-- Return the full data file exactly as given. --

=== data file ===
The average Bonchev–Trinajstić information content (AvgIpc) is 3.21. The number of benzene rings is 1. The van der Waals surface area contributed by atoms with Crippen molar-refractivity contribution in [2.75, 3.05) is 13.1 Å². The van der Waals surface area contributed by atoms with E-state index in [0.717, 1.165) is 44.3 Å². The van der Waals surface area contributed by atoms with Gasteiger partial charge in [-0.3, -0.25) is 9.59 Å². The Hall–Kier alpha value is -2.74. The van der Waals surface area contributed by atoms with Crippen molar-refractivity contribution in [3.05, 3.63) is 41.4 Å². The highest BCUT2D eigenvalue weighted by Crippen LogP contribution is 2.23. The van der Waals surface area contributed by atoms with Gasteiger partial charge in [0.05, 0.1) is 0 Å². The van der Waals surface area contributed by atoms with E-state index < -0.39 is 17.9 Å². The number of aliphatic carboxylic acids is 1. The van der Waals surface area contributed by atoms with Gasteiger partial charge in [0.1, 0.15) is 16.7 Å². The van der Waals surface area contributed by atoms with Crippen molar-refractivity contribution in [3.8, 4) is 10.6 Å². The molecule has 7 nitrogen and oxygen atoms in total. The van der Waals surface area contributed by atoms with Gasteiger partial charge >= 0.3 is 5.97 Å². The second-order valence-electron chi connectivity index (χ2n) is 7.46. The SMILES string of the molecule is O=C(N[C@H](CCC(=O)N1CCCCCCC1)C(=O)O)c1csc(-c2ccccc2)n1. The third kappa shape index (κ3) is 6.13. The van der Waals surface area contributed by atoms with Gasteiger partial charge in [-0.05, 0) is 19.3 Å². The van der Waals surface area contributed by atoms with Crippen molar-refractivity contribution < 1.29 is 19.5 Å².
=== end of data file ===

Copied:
The average Bonchev–Trinajstić information content (AvgIpc) is 3.21. The number of benzene rings is 1. The van der Waals surface area contributed by atoms with Crippen molar-refractivity contribution in [2.75, 3.05) is 13.1 Å². The van der Waals surface area contributed by atoms with E-state index in [0.717, 1.165) is 44.3 Å². The van der Waals surface area contributed by atoms with Gasteiger partial charge in [-0.3, -0.25) is 9.59 Å². The Hall–Kier alpha value is -2.74. The van der Waals surface area contributed by atoms with Crippen molar-refractivity contribution in [3.05, 3.63) is 41.4 Å². The highest BCUT2D eigenvalue weighted by Crippen LogP contribution is 2.23. The van der Waals surface area contributed by atoms with Gasteiger partial charge in [0.05, 0.1) is 0 Å². The van der Waals surface area contributed by atoms with E-state index < -0.39 is 17.9 Å². The number of aliphatic carboxylic acids is 1. The van der Waals surface area contributed by atoms with Gasteiger partial charge in [0.1, 0.15) is 16.7 Å². The van der Waals surface area contributed by atoms with Crippen molar-refractivity contribution in [3.8, 4) is 10.6 Å². The molecule has 7 nitrogen and oxygen atoms in total. The van der Waals surface area contributed by atoms with Gasteiger partial charge >= 0.3 is 5.97 Å². The second-order valence-electron chi connectivity index (χ2n) is 7.46. The SMILES string of the molecule is O=C(N[C@H](CCC(=O)N1CCCCCCC1)C(=O)O)c1csc(-c2ccccc2)n1. The third kappa shape index (κ3) is 6.13. The van der Waals surface area contributed by atoms with Gasteiger partial charge in [-0.05, 0) is 19.3 Å². The van der Waals surface area contributed by atoms with Crippen molar-refractivity contribution < 1.29 is 19.5 Å².